Make Your Child Feel Secure – Poor Grades, New Sibling, Finding Courage in God


Painting by Richard Sohn (1834 – 1912, German)

Encourage poor students to try hard in school

The Curé d’Ars is a wonderful saint for children who have to struggle with their schoolwork. He had a terrible time in school; by all the standards, he seemed to be quite dumb. But the kind of wisdom that springs from a soul in love with God the Curé never lacked, and there’s no one today who would dare call him a blockhead.

God counts most how you try, not whether you succeed, and for children who try but still bring home poor report cards, there’s strength to be found in praise for honest effort.

A teacher we know was about to give up with a boy who would not study. She had coaxed and appealed and challenged and scolded, and nothing did any good. Then one day she pretended he had tried. “You know, you’re doing much better. I knew you could, if you’d try.”

From that day on, he began to change. Weeks later, she met his parents, and then she said, “Now I know what was wrong. That child had never been praised for anything. He never even wanted to try.”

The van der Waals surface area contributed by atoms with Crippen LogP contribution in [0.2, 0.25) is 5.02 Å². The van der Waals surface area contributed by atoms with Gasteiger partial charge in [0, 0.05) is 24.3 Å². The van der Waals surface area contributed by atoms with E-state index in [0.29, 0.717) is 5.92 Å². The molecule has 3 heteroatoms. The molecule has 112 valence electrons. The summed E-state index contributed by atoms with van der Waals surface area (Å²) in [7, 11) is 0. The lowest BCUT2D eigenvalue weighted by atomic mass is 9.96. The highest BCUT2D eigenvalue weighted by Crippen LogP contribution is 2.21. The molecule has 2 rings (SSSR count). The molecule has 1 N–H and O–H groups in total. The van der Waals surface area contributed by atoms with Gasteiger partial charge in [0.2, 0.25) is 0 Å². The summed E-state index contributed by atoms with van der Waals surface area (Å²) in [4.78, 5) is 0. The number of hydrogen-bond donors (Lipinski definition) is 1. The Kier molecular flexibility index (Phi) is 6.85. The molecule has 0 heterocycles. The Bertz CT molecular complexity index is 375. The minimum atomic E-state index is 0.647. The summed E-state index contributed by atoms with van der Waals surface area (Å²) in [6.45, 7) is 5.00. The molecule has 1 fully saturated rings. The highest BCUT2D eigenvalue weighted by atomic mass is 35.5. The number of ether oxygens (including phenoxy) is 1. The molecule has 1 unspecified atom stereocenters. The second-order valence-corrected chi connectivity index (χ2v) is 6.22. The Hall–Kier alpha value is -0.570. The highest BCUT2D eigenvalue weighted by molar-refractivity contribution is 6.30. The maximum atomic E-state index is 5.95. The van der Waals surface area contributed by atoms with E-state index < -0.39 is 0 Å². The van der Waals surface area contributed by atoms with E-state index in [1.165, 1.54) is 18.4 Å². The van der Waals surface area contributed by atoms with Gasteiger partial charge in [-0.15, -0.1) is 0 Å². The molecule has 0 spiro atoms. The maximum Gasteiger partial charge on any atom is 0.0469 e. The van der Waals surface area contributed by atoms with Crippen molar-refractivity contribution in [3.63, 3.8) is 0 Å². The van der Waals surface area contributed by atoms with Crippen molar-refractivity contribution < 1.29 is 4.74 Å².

Herman the Cripple is the friend of all children who are crippled or badly disfigured. “He could not stand, let alone walk; could hardly sit, even in the special chair they made for him; even his fingers were all but too weak and knotted for him to write; even his mouth and palate were deformed, and he could hardly be understood when he spoke.”

During all his life, Herman was never comfortable, but he was a cheerful soul who spoke of himself as “the least of Christ’s poor ones and yes . . . slower than any donkey.”

Out of all this pain and disfigurement came great glory to God, not only from his industry and determination, for he made astrolabes and clocks and even musical instruments, but from his love — for it’s pretty much agreed that Blessed Herman wrote the Hail Holy Queen.

Children do not need to be protected in their afflictions; they need to know how to use them. When they are used to draw people closer to God, they cease to be afflictions, and they become blessings.

Help your child to accept a new sibling